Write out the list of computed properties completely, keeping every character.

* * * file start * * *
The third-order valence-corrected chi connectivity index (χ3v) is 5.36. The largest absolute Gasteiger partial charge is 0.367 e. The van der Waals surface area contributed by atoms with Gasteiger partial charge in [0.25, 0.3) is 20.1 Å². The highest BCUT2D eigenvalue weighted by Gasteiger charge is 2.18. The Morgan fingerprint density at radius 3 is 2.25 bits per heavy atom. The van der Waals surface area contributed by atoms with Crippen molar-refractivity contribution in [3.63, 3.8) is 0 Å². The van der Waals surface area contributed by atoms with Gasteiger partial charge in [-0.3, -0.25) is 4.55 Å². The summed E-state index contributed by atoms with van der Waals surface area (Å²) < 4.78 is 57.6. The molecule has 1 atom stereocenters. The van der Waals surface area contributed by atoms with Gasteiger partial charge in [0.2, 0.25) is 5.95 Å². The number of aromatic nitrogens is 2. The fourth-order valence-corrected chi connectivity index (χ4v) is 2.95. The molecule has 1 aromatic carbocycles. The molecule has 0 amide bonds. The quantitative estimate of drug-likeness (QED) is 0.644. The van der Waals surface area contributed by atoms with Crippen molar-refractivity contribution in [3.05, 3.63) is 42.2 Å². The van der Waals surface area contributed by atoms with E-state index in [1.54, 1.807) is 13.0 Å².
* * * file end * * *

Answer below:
The third-order valence-corrected chi connectivity index (χ3v) is 5.36. The largest absolute Gasteiger partial charge is 0.367 e. The van der Waals surface area contributed by atoms with Gasteiger partial charge in [0.25, 0.3) is 20.1 Å². The highest BCUT2D eigenvalue weighted by Gasteiger charge is 2.18. The Morgan fingerprint density at radius 3 is 2.25 bits per heavy atom. The van der Waals surface area contributed by atoms with Crippen molar-refractivity contribution in [3.63, 3.8) is 0 Å². The van der Waals surface area contributed by atoms with Gasteiger partial charge in [-0.3, -0.25) is 4.55 Å². The summed E-state index contributed by atoms with van der Waals surface area (Å²) < 4.78 is 57.6. The molecule has 1 atom stereocenters. The van der Waals surface area contributed by atoms with Gasteiger partial charge in [0.2, 0.25) is 5.95 Å². The number of aromatic nitrogens is 2. The fourth-order valence-corrected chi connectivity index (χ4v) is 2.95. The molecule has 1 aromatic carbocycles. The molecule has 0 amide bonds. The quantitative estimate of drug-likeness (QED) is 0.644. The van der Waals surface area contributed by atoms with Crippen molar-refractivity contribution in [3.05, 3.63) is 42.2 Å². The van der Waals surface area contributed by atoms with E-state index in [1.54, 1.807) is 13.0 Å².